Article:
Photo credit: Andrea McGown, Mouth of the South Salsa
As the COVID-19 pandemic creates a strain on the national food supply chain, one response may be a trend towards local production to increase reliable access to food at a community level.
Large producers/processing plants are dependent on migrant labor who are at risk of infection, and large facilities increase potential spread of the SARS-CoV-2 virus. These factors have led to an increased interest in local food suppliers. These suppliers, however, also face challenges as restaurants respond to COVID-19 mitigation measures, and farmers markets adapt to pandemic conditions. Pressing concerns about how to safely maintain production and distribution have been raised by various small producers/farmers markets in Arizona.
In order to address these concerns, a team of researchers from the University of Arizona, including three faculty from the WEST Center, will investigate risks and opportunities for growers and consumers. The project, titled "Efficacy of Intervention on the Spread of Novel Coronavirus (SARS-Cov-2) in Farmers Markets/Food Banks from Produce Grown by Local Producers,” will be funded by a 1-year rapid response grant through the USDA's National Institute of Food and Agriculture (NIFA).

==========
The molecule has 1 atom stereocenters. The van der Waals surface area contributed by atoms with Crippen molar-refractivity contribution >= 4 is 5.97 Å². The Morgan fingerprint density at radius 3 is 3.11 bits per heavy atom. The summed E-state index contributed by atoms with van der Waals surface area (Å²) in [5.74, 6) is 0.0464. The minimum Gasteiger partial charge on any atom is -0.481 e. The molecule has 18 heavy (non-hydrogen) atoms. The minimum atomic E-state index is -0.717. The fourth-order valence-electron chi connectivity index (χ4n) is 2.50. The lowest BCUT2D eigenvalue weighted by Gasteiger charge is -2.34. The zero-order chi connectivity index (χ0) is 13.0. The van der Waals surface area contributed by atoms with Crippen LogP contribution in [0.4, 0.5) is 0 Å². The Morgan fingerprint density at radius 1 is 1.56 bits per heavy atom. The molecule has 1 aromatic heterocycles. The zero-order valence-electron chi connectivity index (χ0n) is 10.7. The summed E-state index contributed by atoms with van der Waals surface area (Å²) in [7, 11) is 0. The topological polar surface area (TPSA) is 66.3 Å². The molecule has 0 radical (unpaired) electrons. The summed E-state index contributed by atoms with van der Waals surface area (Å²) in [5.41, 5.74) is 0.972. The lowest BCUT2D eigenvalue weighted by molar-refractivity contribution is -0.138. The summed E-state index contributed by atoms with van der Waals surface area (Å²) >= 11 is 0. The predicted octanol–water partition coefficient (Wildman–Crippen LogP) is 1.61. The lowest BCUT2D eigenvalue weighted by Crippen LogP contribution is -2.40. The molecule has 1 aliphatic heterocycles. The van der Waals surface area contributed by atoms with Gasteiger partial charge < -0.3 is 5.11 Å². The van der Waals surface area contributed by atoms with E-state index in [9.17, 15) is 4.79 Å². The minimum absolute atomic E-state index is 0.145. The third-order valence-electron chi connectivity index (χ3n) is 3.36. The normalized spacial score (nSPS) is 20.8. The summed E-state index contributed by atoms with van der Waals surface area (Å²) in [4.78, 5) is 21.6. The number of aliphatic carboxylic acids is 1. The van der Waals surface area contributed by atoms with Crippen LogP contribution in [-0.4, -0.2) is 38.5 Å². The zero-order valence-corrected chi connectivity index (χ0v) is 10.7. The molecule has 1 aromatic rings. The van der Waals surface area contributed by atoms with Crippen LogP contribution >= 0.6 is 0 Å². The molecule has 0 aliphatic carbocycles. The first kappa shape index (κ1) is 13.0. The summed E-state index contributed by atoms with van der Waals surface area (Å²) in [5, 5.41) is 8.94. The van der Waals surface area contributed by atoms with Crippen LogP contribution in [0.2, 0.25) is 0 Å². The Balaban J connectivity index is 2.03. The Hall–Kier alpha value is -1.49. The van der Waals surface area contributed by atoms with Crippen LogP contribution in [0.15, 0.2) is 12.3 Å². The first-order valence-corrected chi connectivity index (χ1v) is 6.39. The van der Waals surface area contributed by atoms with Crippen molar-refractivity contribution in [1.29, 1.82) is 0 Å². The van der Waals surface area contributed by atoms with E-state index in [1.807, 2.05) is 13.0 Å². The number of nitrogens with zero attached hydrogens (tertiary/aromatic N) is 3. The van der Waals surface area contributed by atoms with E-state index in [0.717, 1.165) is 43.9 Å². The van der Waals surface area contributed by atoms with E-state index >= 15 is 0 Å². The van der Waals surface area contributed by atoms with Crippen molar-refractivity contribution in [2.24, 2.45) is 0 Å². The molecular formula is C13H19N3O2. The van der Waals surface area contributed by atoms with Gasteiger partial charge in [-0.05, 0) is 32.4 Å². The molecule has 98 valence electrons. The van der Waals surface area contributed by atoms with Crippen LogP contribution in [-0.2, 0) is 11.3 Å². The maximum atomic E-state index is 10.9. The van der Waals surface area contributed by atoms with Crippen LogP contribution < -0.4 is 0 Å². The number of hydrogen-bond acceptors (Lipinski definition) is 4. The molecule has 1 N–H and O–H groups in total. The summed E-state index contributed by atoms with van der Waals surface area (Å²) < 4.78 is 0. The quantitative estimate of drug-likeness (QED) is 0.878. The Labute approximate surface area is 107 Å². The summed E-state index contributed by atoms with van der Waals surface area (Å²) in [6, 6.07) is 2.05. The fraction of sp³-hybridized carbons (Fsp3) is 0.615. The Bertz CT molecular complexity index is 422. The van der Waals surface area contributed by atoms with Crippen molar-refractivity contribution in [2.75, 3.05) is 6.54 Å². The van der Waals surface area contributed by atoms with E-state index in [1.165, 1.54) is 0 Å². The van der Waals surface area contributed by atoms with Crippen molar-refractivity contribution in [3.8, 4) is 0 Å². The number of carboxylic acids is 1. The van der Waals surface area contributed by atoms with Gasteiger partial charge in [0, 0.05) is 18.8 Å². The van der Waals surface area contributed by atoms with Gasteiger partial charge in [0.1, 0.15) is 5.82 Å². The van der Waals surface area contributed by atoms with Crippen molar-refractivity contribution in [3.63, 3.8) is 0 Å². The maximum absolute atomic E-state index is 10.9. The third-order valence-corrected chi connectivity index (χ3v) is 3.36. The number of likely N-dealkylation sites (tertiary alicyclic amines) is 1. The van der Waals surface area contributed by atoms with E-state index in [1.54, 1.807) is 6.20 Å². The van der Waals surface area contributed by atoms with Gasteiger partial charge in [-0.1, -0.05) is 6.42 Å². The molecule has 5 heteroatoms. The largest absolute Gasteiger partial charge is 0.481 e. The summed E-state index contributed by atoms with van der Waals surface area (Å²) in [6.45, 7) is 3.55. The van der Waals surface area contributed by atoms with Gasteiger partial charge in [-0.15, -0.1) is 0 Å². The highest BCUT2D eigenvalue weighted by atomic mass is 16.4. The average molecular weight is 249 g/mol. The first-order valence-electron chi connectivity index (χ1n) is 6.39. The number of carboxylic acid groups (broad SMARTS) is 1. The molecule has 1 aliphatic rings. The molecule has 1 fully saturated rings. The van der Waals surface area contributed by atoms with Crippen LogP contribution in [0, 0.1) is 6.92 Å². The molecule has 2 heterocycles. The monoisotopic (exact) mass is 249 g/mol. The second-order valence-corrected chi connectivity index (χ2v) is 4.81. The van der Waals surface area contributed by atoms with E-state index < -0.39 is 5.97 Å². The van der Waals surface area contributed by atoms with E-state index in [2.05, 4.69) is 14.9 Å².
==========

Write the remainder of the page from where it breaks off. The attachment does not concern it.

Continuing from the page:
The specific objectives of the study are:
- To determine the survival rates of coronaviruses on contact surfaces at farmers markets, including both the worker and the customer environments.
- To determine the efficacy of commonly used disinfectants on various contact surfaces in farmers markets.
- To conduct quantitative microbial risk assessments on the relative survival rates of SARS-CoV-2 or surrogates and the effectiveness of intervention steps.
- To provide guidance to small producers related to these issues for immediate implementation.
The research will result in a Best Management Practices Guidance document to be used to keep both customers and workers safe in farmers markets and food banks.
The project team includes faculty from UArizona’s Water & Energy Technology Center (WEST), UArizona’s School of Animal and Comparative Biomedical Sciences (ACBS), and UArizona's Cooperative Extension.
- Kelly Bright (WEST)
- Luisa Ikner (WEST)
- Sadhana Ravishankar (ACBS)
- Bibiana Law (ACBS)
- Hope Wilson (Cooperative Extension)
- Chuck Gerba (WEST)